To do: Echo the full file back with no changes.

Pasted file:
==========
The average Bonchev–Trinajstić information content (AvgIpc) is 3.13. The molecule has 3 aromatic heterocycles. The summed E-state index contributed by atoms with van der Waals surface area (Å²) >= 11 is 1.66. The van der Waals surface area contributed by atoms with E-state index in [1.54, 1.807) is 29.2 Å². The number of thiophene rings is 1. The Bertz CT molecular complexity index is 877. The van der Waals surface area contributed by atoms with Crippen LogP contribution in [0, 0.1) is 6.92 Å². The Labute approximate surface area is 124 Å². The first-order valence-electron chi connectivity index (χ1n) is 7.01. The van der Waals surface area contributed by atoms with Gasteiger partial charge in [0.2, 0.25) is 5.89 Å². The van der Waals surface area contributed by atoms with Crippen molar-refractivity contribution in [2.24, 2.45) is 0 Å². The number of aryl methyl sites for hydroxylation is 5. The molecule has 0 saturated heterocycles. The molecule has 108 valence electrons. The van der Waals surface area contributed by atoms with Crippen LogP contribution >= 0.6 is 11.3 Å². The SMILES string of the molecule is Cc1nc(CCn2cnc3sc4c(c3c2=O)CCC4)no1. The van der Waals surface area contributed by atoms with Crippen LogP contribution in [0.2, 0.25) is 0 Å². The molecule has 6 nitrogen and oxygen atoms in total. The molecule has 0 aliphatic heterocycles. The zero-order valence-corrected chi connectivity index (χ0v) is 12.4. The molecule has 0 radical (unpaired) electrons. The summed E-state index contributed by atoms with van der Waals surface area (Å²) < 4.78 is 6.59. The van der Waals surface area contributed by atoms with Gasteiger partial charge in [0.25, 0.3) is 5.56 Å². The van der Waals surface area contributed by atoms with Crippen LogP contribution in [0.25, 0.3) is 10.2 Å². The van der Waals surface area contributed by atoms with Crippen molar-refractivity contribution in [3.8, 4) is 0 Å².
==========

The average Bonchev–Trinajstić information content (AvgIpc) is 3.13. The molecule has 3 aromatic heterocycles. The summed E-state index contributed by atoms with van der Waals surface area (Å²) >= 11 is 1.66. The van der Waals surface area contributed by atoms with E-state index in [1.54, 1.807) is 29.2 Å². The number of thiophene rings is 1. The Bertz CT molecular complexity index is 877. The van der Waals surface area contributed by atoms with Crippen LogP contribution in [0, 0.1) is 6.92 Å². The Labute approximate surface area is 124 Å². The first-order valence-electron chi connectivity index (χ1n) is 7.01. The van der Waals surface area contributed by atoms with Gasteiger partial charge in [0.2, 0.25) is 5.89 Å². The van der Waals surface area contributed by atoms with Crippen molar-refractivity contribution in [2.24, 2.45) is 0 Å². The number of aryl methyl sites for hydroxylation is 5. The molecule has 0 saturated heterocycles. The molecule has 108 valence electrons. The van der Waals surface area contributed by atoms with Crippen LogP contribution >= 0.6 is 11.3 Å². The SMILES string of the molecule is Cc1nc(CCn2cnc3sc4c(c3c2=O)CCC4)no1. The van der Waals surface area contributed by atoms with Crippen LogP contribution in [0.2, 0.25) is 0 Å². The molecule has 6 nitrogen and oxygen atoms in total. The molecule has 0 aliphatic heterocycles. The zero-order valence-corrected chi connectivity index (χ0v) is 12.4. The molecule has 0 radical (unpaired) electrons. The summed E-state index contributed by atoms with van der Waals surface area (Å²) < 4.78 is 6.59. The van der Waals surface area contributed by atoms with Gasteiger partial charge in [0.25, 0.3) is 5.56 Å². The van der Waals surface area contributed by atoms with Crippen LogP contribution in [0.25, 0.3) is 10.2 Å². The van der Waals surface area contributed by atoms with Crippen molar-refractivity contribution in [3.8, 4) is 0 Å².